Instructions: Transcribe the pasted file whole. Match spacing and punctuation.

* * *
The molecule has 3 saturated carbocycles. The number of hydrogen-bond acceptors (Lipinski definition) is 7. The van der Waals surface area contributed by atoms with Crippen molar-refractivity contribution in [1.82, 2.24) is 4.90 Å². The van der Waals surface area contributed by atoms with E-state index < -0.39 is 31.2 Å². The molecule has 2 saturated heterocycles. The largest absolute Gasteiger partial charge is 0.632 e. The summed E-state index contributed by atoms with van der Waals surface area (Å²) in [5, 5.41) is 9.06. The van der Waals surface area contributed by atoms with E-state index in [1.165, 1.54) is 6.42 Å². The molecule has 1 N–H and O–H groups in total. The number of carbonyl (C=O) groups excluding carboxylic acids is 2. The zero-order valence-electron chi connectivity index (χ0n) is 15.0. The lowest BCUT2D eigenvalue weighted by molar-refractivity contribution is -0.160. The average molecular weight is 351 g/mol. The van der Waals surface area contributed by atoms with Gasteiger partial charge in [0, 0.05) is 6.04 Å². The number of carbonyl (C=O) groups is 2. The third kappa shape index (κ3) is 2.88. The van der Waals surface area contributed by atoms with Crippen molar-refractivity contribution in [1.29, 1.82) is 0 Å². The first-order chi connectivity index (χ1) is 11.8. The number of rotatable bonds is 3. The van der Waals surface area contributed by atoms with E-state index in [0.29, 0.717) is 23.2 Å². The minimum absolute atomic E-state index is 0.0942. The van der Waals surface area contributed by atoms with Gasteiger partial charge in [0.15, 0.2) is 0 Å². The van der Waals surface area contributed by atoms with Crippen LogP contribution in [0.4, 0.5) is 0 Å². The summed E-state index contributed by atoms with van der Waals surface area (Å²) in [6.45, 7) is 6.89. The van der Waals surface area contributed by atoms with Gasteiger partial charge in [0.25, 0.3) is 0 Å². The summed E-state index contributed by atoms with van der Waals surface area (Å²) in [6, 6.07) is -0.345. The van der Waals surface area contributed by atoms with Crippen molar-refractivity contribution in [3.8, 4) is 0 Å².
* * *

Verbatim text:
The molecule has 3 saturated carbocycles. The number of hydrogen-bond acceptors (Lipinski definition) is 7. The van der Waals surface area contributed by atoms with Crippen molar-refractivity contribution in [1.82, 2.24) is 4.90 Å². The van der Waals surface area contributed by atoms with E-state index < -0.39 is 31.2 Å². The molecule has 2 saturated heterocycles. The largest absolute Gasteiger partial charge is 0.632 e. The summed E-state index contributed by atoms with van der Waals surface area (Å²) in [5, 5.41) is 9.06. The van der Waals surface area contributed by atoms with E-state index in [1.165, 1.54) is 6.42 Å². The molecule has 1 N–H and O–H groups in total. The number of carbonyl (C=O) groups excluding carboxylic acids is 2. The zero-order valence-electron chi connectivity index (χ0n) is 15.0. The lowest BCUT2D eigenvalue weighted by molar-refractivity contribution is -0.160. The average molecular weight is 351 g/mol. The van der Waals surface area contributed by atoms with Gasteiger partial charge in [0, 0.05) is 6.04 Å². The number of carbonyl (C=O) groups is 2. The third kappa shape index (κ3) is 2.88. The van der Waals surface area contributed by atoms with Crippen molar-refractivity contribution in [1.29, 1.82) is 0 Å². The first-order chi connectivity index (χ1) is 11.8. The number of rotatable bonds is 3. The van der Waals surface area contributed by atoms with E-state index in [0.29, 0.717) is 23.2 Å². The minimum absolute atomic E-state index is 0.0942. The van der Waals surface area contributed by atoms with Gasteiger partial charge in [0.15, 0.2) is 0 Å². The van der Waals surface area contributed by atoms with Crippen LogP contribution in [0.4, 0.5) is 0 Å². The summed E-state index contributed by atoms with van der Waals surface area (Å²) in [6.45, 7) is 6.89. The van der Waals surface area contributed by atoms with Gasteiger partial charge in [0.25, 0.3) is 0 Å². The summed E-state index contributed by atoms with van der Waals surface area (Å²) in [6, 6.07) is -0.345. The van der Waals surface area contributed by atoms with Crippen molar-refractivity contribution in [3.8, 4) is 0 Å².